Women-Led Startups Have Fewer Failures: But What Does This Actually Mean?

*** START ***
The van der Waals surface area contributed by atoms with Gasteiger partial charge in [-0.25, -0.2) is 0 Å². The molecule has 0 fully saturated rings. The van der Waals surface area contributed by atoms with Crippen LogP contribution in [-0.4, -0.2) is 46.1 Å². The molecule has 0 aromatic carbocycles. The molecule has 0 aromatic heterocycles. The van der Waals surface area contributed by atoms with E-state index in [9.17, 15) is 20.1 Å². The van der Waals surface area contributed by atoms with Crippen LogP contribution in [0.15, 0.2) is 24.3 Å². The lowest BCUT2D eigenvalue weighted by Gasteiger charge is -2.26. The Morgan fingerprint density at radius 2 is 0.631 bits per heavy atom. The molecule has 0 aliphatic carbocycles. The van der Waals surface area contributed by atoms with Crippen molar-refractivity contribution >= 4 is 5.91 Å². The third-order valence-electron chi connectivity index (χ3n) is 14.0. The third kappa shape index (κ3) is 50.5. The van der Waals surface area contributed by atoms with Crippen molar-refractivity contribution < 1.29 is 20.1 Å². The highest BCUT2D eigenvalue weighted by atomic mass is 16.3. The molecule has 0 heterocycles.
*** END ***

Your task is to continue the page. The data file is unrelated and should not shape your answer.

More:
By Alicia Liu (Co-Founder, Benbria) An Inc. article was posted a few weeks ago provocatively titled “The Case Against the All-Male Start-up”, and the same story appeared in Business Insider under “TRUTH: Women-Led Startups Have Fewer Failures”. The article cites a recent study conducted by Illuminate Ventures (registration required to download), which itself references and summarizes a wide body of other research. Notably, that women-led tech companies are less capital intensive, and have fewer failures. After these articles were posted, there was an outpouring of tweets and shares that were along the lines of “Women rule!”. Although not explicitly stated, there was an undertone that this study is proof that women are good (or even better) at running tech companies. But if you read the study, it actually attributes this success to gender diversity. Ostensibly, the more women the better. However, no one (that I’ve seen so far) has attributed this success to the women themselves. Not women in general, but these particular women, who had to overcome stereotypes and differential treatment, in order to lead their companies to success. According to the Kauffman Foundation, female entrepreneurs only receive 4% to 9% of available venture capital, while the number of women-led businesses was 28% (2002). We can safely assume that the successes referred to in the study (successful IPO or M&A exit of $50M+) by and large had to raise VC money. So these women, on top of an already grueling process of pitching and due diligence, had to overcome additional obstacles, including investor bias. So wouldn’t it make sense that this additional selection, though unfair, means that only the very best women are able to get funding and grow their businesses to successful exits? Viewed like this, the study results are not surprising. I can draw a parallel to women in male-dominated fields of study, e.g. computer science and engineering. In my own experience and in research, female students have higher grade averages as a group compared to male students. I don’t think in this case anyone would argue women are better at being computer scientists or engineers, or that this is somehow due to gender diversity. I think it’s just the small percentage of women that stick it out have to be smarter and more resilient, otherwise they would be filtered out by the additional obstacles. To me, the additional selection imposed on women through overt and subtle stereotypes, biases, and differential treatment contributes to fewer women in male-dominated fields, like running a tech start up, but it also results in higher quality. This is analogous to survival of the fittest. I started writing this post when the article first came out, but I hesitated these past weeks, because I expect my view to be unpopular. This view runs counter to the rah-rah enthusiasm for the articles that are making a blanket statement of women == good for tech startups. Nonetheless, I think the “survival of the fittest” explanation is a more logical one than women are better at making tech start ups succeed, and more of contributing factor than gender diversity. This post was originally posted at Alicia Liu's blog. Editor's note: Got a question for our guest blogger? Leave a message in the comments below. Alicia LiuAbout the guest blogger:Alicia Liu is Co-Founder of Benbria, an enterprise software start up that was ranked the 11th fastest growing emerging company in Canada by PROFIT magazine, where she led product management and marketing. Alicia is a front-end web and iOS developer. Alicia blogs about startups, web dev, travel, and eating. She holds a BAsc in Computer Engineering from the University of Waterloo. Follow her on Twitter at @aliciatweet.